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Title: High resolution determination of body segment inertial parameters and their variation due to soft tissue motion
Authors: Pain, Matthew T.G.
Challis, John H.
Keywords: Segmental inertias
Wobbling mass
Issue Date: 2001
Publisher: © Human Kinetics
Citation: PAIN, M.T.G. and CHALLIS, J.H., 2001. High resolution determination of body segment inertial parameters and their variation due to soft tissue motion. Journal of Applied Biomechanics, 17 (4), pp. 326-334
Abstract: This study had two purposes: to evaluate a new method for measuring segmental dimensions for determining body segment inertial parameters (BSIP), and to evaluate the changes in mass distribution within a limb as a consequence of muscular contraction. BSIP were calculated by obtaining surface data points of the body under investigation using a sonic digitizer, interpolating them into a regular grid, and then using Green’s theorem which relates surface to volume integrals. Four skilled operators measured a test object; the error was approximately 2.5% and repeatability was 1.4% (coefficient of variation) in the determination of BSIP. Six operators took repeat measures on human lower legs; coefficients of variation were typically around 5%, and 3% for the more skilled operators. Location of the center of mass of the lower leg was found to move up 1.7 cm proximally when the triceps surae muscles went from a relaxed state to causing plantar flexion. The force during an impact associated with such motion of the soft tissue of the lower leg was estimated to be up to 300 N. In summary, a new repeatable and accurate method for determining BSIP has been developed, and has been used to evaluate body segment mass redistribution due to muscular contraction.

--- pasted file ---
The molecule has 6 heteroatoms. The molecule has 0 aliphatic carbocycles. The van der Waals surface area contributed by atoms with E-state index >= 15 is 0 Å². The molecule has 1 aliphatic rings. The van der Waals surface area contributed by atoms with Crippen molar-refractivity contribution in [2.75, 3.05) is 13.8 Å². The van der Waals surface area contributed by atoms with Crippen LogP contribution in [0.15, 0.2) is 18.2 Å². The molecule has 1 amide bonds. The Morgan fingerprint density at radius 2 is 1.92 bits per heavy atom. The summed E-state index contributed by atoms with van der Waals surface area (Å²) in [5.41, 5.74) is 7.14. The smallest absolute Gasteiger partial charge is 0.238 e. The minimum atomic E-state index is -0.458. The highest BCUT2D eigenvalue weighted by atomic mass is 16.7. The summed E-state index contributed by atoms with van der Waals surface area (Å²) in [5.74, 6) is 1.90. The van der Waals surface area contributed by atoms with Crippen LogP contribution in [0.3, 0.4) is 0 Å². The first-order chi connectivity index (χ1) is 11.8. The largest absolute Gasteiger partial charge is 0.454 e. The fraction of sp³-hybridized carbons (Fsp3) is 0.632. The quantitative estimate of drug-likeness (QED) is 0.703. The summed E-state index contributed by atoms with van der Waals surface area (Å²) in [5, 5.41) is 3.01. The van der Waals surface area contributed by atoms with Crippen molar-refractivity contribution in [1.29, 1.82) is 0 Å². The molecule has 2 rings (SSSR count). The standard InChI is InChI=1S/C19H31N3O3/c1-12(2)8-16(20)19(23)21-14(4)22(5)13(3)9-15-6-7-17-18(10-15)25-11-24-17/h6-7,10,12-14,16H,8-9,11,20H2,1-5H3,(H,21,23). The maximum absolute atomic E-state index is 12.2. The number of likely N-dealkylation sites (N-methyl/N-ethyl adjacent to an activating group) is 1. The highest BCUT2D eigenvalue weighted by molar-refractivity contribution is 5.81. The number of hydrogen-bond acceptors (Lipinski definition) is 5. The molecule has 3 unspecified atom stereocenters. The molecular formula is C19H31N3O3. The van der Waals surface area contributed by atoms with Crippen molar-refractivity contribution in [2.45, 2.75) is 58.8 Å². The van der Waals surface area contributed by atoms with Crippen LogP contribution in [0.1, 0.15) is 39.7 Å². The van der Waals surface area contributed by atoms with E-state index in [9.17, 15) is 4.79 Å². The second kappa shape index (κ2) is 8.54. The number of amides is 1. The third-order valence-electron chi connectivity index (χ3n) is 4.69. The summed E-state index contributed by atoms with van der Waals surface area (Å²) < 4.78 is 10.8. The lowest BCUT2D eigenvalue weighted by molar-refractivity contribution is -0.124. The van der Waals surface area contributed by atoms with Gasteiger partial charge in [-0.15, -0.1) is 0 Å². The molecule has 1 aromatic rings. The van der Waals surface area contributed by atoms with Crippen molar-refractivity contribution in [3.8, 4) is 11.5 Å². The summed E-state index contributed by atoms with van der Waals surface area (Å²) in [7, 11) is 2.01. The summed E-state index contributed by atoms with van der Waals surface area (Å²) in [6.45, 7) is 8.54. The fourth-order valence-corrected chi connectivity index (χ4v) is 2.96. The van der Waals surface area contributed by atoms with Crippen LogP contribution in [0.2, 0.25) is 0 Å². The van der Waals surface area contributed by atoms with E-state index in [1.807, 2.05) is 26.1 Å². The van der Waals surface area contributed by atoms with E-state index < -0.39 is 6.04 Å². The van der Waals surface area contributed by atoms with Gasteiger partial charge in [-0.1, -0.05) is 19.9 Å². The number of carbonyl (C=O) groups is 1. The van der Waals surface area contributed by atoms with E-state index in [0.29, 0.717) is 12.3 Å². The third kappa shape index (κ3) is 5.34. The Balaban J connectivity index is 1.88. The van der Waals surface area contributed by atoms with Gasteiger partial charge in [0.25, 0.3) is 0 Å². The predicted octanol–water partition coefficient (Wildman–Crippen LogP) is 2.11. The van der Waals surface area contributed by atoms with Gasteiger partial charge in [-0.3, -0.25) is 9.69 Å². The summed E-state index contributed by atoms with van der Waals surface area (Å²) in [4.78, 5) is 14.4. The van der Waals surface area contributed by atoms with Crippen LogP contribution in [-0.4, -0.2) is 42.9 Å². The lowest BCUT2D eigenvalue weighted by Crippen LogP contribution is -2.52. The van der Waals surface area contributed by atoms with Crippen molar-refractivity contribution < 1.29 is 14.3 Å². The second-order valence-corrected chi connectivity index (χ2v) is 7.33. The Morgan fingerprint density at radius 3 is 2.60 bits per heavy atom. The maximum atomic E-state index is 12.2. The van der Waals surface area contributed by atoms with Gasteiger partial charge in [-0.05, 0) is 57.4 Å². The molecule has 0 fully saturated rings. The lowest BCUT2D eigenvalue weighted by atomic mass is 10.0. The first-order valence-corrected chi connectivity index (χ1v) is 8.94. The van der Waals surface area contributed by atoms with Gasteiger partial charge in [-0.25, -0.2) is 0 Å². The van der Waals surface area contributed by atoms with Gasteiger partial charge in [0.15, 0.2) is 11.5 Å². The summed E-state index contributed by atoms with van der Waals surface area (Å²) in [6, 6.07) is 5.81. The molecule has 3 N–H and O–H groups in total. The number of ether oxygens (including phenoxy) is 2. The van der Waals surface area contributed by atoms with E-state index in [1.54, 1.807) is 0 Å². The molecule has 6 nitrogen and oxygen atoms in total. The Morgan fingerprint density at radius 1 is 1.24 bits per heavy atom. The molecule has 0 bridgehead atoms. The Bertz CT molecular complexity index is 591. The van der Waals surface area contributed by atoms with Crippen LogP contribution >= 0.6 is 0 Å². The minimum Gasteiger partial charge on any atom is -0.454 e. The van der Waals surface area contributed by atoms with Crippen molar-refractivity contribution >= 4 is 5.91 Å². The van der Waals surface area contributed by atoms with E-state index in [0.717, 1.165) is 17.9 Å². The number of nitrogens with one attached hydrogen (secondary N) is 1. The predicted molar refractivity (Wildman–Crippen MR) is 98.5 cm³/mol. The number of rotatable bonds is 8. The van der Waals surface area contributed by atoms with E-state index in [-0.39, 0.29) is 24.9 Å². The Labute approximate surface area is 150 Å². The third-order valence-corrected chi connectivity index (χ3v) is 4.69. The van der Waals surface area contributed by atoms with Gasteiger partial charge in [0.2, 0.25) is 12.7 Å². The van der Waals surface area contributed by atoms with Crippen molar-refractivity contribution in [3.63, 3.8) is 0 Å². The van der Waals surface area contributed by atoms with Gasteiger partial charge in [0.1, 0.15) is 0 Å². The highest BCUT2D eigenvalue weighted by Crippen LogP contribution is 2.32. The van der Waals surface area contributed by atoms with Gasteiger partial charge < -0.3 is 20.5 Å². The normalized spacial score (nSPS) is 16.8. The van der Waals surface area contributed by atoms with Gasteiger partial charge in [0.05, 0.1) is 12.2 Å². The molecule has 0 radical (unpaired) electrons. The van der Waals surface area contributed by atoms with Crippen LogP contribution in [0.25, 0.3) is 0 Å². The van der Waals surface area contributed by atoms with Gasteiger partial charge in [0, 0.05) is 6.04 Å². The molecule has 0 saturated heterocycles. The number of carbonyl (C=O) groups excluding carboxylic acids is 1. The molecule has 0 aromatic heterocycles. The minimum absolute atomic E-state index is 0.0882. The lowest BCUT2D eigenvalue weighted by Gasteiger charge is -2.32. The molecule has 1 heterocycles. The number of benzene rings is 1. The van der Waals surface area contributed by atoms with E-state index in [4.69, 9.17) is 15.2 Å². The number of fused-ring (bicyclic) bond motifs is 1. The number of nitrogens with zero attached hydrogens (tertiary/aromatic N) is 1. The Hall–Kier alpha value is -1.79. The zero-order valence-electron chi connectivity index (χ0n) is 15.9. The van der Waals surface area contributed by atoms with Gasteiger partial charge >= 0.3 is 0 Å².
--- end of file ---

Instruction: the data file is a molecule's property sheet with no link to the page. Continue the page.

Description: This article was published in the serial, Journal of Applied Biomechanics [© Human Kinetics]. The definitive version is available at: http://journals.humankinetics.com/JAB
Version: Accepted for publication
URI: https://dspace.lboro.ac.uk/2134/6239
ISSN: 1065-8483
Appears in Collections:Published Articles (Sport, Exercise and Health Sciences)

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